By now, even the most ossified right-wing economists concede that globalization has played a major role in the loss of American manufacturing jobs and, more broadly, the stagnation of U.S. wages and incomes. Former Federal Reserve vice chairman Alan Blinder has calculated that 22 percent to 29 percent of all U.S. jobs could potentially be offshored. That’s a lot of jobs: 25 percent would translate to 36 million workers whose wages are in competition with those in largely lower-income nations. Of the 11 nations with which the United States is negotiating the TPP, nine have wage levels significantly lower than ours.
Trade agreements that promote the relocation of U.S. corporations’ factories to nations like China and Mexico have played a central role in the evisceration of American manufacturing and the decline in U.S. workers’ incomes. Two out of three displaced manufacturing workers who got new jobs between 2009 and 2012, the Bureau of Labor Statistics reports, experienced wage reductions — most of them greater than 20 percent.
And here’s the thing–for workers in Mexico, Central America, and southeast Asia, the overall effects of free trade has not been particularly beneficial either. American food policy and food companies have forced Mexican farmers off their land, creating a new mobile labor force for the maquiladoras and undocumented workers in the U.S. For both of these groups of workers, they have effectively no rights at the workplace; in the U.S., companies have frequently turned themselves into immigration officials when their undocumented workers have organized. Today in Mexico, movements are rising around the “right to stay at home,” as workers do not want to leave for the border or for the U.S. The situation in Central America is similar and has spurred a lot of migration to the U.S. as well for the same reasons. As for Bangladesh and Cambodia and other southeast Asian nations, free trade has had an impact for the elites quite similar to the U.S.–a lot of wealth is concentrated in the hands of the few. For the poor, the apparel-elite state is more than happy to send the police after you for organizing. And if that doesn’t happen, your factory may collapse and leave you dead.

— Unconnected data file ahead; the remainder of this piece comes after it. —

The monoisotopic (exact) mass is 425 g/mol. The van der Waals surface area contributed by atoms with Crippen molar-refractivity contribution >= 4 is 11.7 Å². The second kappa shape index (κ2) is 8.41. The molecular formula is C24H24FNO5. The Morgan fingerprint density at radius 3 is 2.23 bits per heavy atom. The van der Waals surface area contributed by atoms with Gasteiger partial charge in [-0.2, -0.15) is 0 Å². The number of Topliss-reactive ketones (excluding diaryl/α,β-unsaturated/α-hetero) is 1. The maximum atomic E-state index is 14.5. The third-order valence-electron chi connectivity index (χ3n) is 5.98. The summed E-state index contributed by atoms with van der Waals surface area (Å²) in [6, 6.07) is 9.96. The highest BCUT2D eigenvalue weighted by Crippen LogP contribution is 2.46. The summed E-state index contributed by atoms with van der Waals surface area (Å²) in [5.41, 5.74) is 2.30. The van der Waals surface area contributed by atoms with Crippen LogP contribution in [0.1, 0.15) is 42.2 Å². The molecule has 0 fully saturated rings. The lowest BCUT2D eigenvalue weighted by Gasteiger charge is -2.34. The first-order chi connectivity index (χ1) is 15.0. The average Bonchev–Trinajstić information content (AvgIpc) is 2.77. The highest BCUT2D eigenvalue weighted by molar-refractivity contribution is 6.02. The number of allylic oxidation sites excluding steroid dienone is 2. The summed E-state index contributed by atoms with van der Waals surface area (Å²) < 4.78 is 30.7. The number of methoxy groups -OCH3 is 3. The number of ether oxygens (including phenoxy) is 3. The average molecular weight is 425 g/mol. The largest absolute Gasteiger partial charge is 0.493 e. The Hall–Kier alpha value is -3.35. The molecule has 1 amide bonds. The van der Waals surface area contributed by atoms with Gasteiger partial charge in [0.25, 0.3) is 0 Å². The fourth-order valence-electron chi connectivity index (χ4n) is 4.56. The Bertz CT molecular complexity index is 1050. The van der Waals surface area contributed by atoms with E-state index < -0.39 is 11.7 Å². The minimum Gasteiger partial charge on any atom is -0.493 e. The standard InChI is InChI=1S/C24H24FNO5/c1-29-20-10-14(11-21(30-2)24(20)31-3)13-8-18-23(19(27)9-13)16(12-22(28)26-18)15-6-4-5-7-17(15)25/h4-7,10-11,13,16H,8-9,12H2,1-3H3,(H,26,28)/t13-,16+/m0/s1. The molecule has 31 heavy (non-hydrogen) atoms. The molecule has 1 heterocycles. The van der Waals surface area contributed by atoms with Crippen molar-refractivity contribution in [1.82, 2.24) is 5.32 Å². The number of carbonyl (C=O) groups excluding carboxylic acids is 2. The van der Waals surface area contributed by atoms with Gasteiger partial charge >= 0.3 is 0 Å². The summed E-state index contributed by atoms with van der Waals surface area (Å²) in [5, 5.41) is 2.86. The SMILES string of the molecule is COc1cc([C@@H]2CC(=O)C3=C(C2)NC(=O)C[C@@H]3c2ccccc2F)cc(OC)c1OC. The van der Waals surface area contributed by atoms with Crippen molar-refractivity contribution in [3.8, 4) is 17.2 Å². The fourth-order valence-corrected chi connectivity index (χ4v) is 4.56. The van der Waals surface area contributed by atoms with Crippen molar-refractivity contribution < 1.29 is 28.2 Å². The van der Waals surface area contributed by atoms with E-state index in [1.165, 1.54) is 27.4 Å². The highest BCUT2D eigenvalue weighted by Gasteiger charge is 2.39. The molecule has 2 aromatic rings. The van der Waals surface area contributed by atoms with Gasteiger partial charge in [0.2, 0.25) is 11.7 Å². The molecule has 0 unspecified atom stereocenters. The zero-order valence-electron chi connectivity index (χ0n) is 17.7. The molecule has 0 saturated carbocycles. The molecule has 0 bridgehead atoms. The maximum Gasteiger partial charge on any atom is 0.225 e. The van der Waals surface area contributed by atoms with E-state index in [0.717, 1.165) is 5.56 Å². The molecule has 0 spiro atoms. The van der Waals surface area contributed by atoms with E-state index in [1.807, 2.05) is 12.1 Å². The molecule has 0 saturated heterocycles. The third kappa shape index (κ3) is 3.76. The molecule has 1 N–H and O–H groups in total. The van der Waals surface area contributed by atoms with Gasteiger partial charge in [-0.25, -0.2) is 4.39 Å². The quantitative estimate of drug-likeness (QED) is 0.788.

And while of course on the ground there is a great deal of complexity as to the overall impact of these agreements on poor nations (obviously there are some it has helped in some ways, etc), there is a glib and largely unexamined response from those who support free trade agreements saying that they have helped these workers, they have jobs, they are moving out of poverty, etc. But not only is the last part of that largely not true, but it ignores the preconditions as to why these workers needed jobs–often being forced off their land by the same policies and corporate-political elite that have them working 14-hour days in a Honduran sweatshop today. We need to take that into account before saying these things are universally good for poor nations.